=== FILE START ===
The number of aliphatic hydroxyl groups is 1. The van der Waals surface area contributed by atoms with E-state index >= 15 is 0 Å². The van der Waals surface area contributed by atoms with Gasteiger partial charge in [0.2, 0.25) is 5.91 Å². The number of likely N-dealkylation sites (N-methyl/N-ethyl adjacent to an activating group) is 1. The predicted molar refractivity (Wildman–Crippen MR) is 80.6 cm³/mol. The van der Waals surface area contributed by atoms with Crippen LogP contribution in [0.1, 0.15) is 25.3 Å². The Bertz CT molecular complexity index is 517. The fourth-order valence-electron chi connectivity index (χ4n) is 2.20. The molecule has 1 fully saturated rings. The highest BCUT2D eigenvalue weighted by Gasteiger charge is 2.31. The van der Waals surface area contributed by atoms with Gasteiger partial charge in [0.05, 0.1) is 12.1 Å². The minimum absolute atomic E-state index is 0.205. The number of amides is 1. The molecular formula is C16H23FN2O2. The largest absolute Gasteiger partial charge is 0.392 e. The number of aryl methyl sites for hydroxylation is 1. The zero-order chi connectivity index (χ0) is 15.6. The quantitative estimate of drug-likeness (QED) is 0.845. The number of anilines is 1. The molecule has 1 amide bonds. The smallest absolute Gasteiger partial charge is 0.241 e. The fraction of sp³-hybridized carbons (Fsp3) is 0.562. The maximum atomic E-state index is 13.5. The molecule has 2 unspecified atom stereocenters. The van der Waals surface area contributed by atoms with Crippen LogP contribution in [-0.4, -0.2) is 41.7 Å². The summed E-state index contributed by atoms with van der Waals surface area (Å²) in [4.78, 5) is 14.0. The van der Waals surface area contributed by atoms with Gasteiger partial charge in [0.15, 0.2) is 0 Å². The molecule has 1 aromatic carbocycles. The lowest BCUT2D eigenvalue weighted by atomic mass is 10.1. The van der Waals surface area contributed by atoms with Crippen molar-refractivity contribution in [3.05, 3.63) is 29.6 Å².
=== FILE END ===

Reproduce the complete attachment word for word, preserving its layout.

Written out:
The number of aliphatic hydroxyl groups is 1. The van der Waals surface area contributed by atoms with E-state index >= 15 is 0 Å². The van der Waals surface area contributed by atoms with Gasteiger partial charge in [0.2, 0.25) is 5.91 Å². The number of likely N-dealkylation sites (N-methyl/N-ethyl adjacent to an activating group) is 1. The predicted molar refractivity (Wildman–Crippen MR) is 80.6 cm³/mol. The van der Waals surface area contributed by atoms with Crippen LogP contribution in [0.1, 0.15) is 25.3 Å². The Bertz CT molecular complexity index is 517. The fourth-order valence-electron chi connectivity index (χ4n) is 2.20. The molecule has 1 fully saturated rings. The highest BCUT2D eigenvalue weighted by Gasteiger charge is 2.31. The van der Waals surface area contributed by atoms with Gasteiger partial charge in [0.05, 0.1) is 12.1 Å². The minimum absolute atomic E-state index is 0.205. The number of amides is 1. The molecular formula is C16H23FN2O2. The largest absolute Gasteiger partial charge is 0.392 e. The number of aryl methyl sites for hydroxylation is 1. The zero-order chi connectivity index (χ0) is 15.6. The quantitative estimate of drug-likeness (QED) is 0.845. The number of anilines is 1. The molecule has 1 amide bonds. The smallest absolute Gasteiger partial charge is 0.241 e. The fraction of sp³-hybridized carbons (Fsp3) is 0.562. The maximum atomic E-state index is 13.5. The molecule has 2 unspecified atom stereocenters. The van der Waals surface area contributed by atoms with Crippen LogP contribution in [-0.4, -0.2) is 41.7 Å². The summed E-state index contributed by atoms with van der Waals surface area (Å²) in [4.78, 5) is 14.0. The van der Waals surface area contributed by atoms with Gasteiger partial charge in [0.15, 0.2) is 0 Å². The molecule has 1 aromatic carbocycles. The lowest BCUT2D eigenvalue weighted by atomic mass is 10.1. The van der Waals surface area contributed by atoms with Crippen molar-refractivity contribution in [3.05, 3.63) is 29.6 Å².